Some cars go to great lengths to accurately depict themselves on their in-vehicle displays, sometimes even representing the correct paint color on the actual car. Not the Kia EV6! When you summon the battery state-of-charge display on the EV6, the Kia depicts itself as something that looks like a joint venture between Daewoo and the Chinese government circa 2002. Somewhere at Kia, there is a memo buried deep under a stack of papers that reads, “Remember to make that blobby hatchback thing with the solid featureless wheels and six-inch-wide tires look like the actual car before production.”
April: Mazda Is Honest about Premium Fuel
All turbocharged engines love premium fuel, whether they demand it or not (an accidental tank of regular unleaded turned an EcoBoost Mustang to a total mope at Lightning Lap back in 2015). But Mazda is one of the outliers that actually provides separate horsepower ratings according to octane. In the CX-50 Turbo, filling it with 87 octane gets you 227 horsepower. Running 93 octane, it’s rated at 256 hp. Torque improves, too, from 310 lb-ft to 320 lb-ft. That’s a difference you can feel. So if someone asks you whether premium fuel really matters, your first response should be, “You got a Mazda?”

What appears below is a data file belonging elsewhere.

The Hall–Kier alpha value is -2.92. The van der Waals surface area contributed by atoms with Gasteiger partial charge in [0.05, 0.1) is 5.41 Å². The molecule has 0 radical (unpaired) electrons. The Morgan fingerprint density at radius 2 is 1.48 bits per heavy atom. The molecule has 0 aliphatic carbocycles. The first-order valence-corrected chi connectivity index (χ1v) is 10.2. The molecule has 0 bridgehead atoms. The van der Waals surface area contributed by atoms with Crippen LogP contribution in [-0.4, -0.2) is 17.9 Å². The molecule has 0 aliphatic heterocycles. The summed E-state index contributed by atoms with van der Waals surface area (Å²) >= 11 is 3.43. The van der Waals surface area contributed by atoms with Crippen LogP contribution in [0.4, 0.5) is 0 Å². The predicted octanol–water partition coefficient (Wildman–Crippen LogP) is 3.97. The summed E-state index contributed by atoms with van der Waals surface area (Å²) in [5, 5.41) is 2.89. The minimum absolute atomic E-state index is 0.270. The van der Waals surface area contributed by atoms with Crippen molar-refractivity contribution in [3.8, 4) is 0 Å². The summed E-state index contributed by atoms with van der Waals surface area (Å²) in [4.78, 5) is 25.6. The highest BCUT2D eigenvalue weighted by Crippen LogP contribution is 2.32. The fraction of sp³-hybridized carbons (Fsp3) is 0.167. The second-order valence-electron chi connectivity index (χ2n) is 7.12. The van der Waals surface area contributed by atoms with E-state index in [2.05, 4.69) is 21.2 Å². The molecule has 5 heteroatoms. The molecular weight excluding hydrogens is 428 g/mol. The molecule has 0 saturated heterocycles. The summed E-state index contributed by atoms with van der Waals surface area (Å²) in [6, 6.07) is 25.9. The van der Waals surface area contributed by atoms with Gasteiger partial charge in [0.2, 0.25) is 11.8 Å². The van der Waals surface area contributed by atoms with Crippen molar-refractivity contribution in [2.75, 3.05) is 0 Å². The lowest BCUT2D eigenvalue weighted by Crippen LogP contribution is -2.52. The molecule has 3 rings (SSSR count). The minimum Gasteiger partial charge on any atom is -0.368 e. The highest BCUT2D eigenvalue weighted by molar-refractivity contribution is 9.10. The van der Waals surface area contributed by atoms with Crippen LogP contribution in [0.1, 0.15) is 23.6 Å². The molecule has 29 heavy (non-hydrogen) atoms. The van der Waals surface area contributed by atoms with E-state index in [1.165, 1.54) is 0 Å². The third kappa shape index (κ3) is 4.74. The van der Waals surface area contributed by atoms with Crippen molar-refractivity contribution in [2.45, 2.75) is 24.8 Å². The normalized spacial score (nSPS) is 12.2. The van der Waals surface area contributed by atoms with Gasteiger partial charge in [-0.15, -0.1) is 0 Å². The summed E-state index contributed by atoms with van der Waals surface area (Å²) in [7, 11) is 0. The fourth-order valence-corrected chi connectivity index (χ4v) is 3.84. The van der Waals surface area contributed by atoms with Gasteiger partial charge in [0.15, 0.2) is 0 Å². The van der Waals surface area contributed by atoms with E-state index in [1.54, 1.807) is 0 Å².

May: The Kona N Only Knows Five Tracks
During some downtime with the Kona N on the Cherohala Skyway, I fiddled around with the sub-menus on the infotainment’s performance pages. There I discovered that the N offers track maps of various road courses, which I’d think would add some VBox flavor to your lapping sessions, assuming you don’t have an actual VBox. However, the Kona only knows five tracks: Atlanta Motorsports Park, Homestead-Miami Speedway, Lime Rock, Road America, and Watkins Glen. It’s a cool feature—if you live near one of those tracks. On a sort-of-related note, the Genesis G90 can make its sound system emulate the acoustics of any concert hall in the world, as long as it’s Boston Symphony Hall.
June: The Lucid Air Makes You Sign a Disclaimer to Unlock All the Power